U.S. death toll edges above 117,000; Oklahoma is one of 9 states that are still setting case records* Coronavirus update


The U.S. death toll from the coronavirus illness COVID-19 climbed above 117,000 on Wednesday, amid reports that nine states are recording either single day record numbers of cases or their highest seven-day new case averages, indicating they are not managing to contain the spread.

Alabama, Arizona, Florida, Nevada, North Carolina, Oklahoma, Oregon, South Carolina and Texas are seeing infections climb, according to a Washington Post analysis. The news comes a day after Vice President Mike Pence said in a Wall Street Journal op-ed that worries about a second wave of cases later in the year were “overblown” and due to the media trying to scare Americans.

His comments were dismissed by health care experts, who continue to urge people to wear face masks, wash their hands frequently and socially distance to avoid further economic hardship and unnecessary deaths.

“Dr. Pence would not be someone I’d go to for a medical checkup, or for medical advice,” said Chuck Schumer, the Senate Democratic minority leader

Dr. Anthony Fauci, head of the National Institute for Allergies and Infectious Diseases, said he would not be attending the rally in Tusla, Oklahoma planned for Saturday by President Donald Trump, telling the Daily Beast that he is in the high-risk category given he is 79 years old.

Fauci also said the current talk of a second wave of infections is redundant as the U.S. is still dealing with the first wave. “We are seeing infections to a greater degree than they had previously seen in certain states, including states in the southwest and in the south,” Fauci said. “I don’t like to talk about a second wave right now, because we haven’t gotten out of our first wave.”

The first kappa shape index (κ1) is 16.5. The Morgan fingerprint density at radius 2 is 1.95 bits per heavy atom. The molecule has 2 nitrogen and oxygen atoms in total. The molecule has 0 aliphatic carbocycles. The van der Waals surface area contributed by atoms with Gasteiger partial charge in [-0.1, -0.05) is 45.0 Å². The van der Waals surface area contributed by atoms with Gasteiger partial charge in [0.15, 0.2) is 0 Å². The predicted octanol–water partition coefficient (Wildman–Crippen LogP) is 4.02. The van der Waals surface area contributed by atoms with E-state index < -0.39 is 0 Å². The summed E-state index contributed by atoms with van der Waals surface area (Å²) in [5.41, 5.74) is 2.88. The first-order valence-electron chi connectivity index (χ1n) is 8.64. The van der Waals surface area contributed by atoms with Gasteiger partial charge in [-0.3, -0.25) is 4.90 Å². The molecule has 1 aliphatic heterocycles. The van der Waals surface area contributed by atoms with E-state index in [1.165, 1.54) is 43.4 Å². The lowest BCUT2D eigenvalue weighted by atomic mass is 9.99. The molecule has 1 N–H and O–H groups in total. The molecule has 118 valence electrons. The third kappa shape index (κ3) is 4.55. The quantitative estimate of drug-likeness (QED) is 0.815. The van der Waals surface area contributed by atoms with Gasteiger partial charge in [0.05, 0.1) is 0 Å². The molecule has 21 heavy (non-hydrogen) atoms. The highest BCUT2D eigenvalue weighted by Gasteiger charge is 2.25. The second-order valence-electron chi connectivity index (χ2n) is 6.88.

Fauci said he is nervous about states that are reopening aggressively, especially when he sees images on TV of people gathering closely in bars with no masks. Regarding the Tulsa rally, he said outside is better than inside, no crowd is better than a crowd, and a crowd is “better than big crowd.”

The Trump campaign is planning to hold the rally indoors in a 19,000-seat arena, that has canceled all other events through the end of July. The campaign has acknowledged the risk of infection by insisting that those who attend sign legal waivers absolving Trump and his staff of any blame, if people get sick or are injured.

The virus is spread by droplets of moisture that are released when people cough, sing or shout and it moves rapidly in indoor spaces. Trump rallies tend to include a lot of cheering, shouting and chanting. The Centers for Disease Control and Prevention released its guidelines for reopening safely on Friday, and identified the highest risk of spreading the virus as stemming from, “large in-person gatherings where it is difficult for individuals to remain spaced at least 6 feet apart and attendees travel from outside the local area.”

More information to come out soon.

U.S. death toll edges above 117,000; Oklahoma is one of 9 states that are still setting case records* Coronavirus update U.S. death toll edges above 117,000; Oklahoma is one of 9 states that are still setting case records* Coronavirus update Reviewed by Anson Moore on June 17, 2020 Rating: 5

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